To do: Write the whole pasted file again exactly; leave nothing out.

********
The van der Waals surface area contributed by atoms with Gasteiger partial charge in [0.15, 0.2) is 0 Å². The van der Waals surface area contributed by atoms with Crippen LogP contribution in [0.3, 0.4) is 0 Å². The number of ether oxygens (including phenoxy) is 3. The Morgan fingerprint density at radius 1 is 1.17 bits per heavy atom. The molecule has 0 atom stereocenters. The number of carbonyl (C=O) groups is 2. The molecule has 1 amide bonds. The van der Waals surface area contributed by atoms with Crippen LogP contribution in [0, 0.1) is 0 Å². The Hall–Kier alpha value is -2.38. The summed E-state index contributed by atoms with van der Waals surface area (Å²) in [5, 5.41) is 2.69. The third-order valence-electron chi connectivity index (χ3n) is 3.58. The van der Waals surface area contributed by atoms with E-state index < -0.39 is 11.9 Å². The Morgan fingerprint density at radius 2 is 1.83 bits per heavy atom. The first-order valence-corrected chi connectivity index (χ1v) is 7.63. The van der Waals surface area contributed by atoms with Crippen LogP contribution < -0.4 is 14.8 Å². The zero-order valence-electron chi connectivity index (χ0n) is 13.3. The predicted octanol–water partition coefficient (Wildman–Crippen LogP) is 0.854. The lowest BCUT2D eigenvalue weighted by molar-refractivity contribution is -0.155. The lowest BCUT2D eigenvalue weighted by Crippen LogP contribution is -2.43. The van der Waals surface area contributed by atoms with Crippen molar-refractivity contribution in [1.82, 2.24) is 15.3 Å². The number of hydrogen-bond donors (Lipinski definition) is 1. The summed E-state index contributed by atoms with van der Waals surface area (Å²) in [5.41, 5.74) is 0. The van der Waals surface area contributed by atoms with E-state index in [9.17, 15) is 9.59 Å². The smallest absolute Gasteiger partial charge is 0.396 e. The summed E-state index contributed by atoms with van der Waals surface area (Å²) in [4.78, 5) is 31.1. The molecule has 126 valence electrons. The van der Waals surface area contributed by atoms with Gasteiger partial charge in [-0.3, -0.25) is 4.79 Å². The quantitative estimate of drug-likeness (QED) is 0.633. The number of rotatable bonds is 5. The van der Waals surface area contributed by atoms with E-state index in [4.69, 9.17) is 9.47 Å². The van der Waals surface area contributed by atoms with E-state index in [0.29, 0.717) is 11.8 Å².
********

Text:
The van der Waals surface area contributed by atoms with Gasteiger partial charge in [0.15, 0.2) is 0 Å². The van der Waals surface area contributed by atoms with Crippen LogP contribution in [0.3, 0.4) is 0 Å². The number of ether oxygens (including phenoxy) is 3. The Morgan fingerprint density at radius 1 is 1.17 bits per heavy atom. The molecule has 0 atom stereocenters. The number of carbonyl (C=O) groups is 2. The molecule has 1 amide bonds. The van der Waals surface area contributed by atoms with Crippen LogP contribution in [0, 0.1) is 0 Å². The Hall–Kier alpha value is -2.38. The summed E-state index contributed by atoms with van der Waals surface area (Å²) in [5, 5.41) is 2.69. The third-order valence-electron chi connectivity index (χ3n) is 3.58. The van der Waals surface area contributed by atoms with E-state index < -0.39 is 11.9 Å². The Morgan fingerprint density at radius 2 is 1.83 bits per heavy atom. The first-order valence-corrected chi connectivity index (χ1v) is 7.63. The van der Waals surface area contributed by atoms with Crippen LogP contribution < -0.4 is 14.8 Å². The zero-order valence-electron chi connectivity index (χ0n) is 13.3. The predicted octanol–water partition coefficient (Wildman–Crippen LogP) is 0.854. The lowest BCUT2D eigenvalue weighted by molar-refractivity contribution is -0.155. The lowest BCUT2D eigenvalue weighted by Crippen LogP contribution is -2.43. The van der Waals surface area contributed by atoms with Crippen molar-refractivity contribution in [1.82, 2.24) is 15.3 Å². The number of hydrogen-bond donors (Lipinski definition) is 1. The summed E-state index contributed by atoms with van der Waals surface area (Å²) in [5.41, 5.74) is 0. The van der Waals surface area contributed by atoms with E-state index in [9.17, 15) is 9.59 Å². The smallest absolute Gasteiger partial charge is 0.396 e. The summed E-state index contributed by atoms with van der Waals surface area (Å²) in [4.78, 5) is 31.1. The molecule has 126 valence electrons. The van der Waals surface area contributed by atoms with Gasteiger partial charge in [-0.3, -0.25) is 4.79 Å². The quantitative estimate of drug-likeness (QED) is 0.633. The number of rotatable bonds is 5. The van der Waals surface area contributed by atoms with E-state index in [4.69, 9.17) is 9.47 Å². The van der Waals surface area contributed by atoms with E-state index in [0.29, 0.717) is 11.8 Å².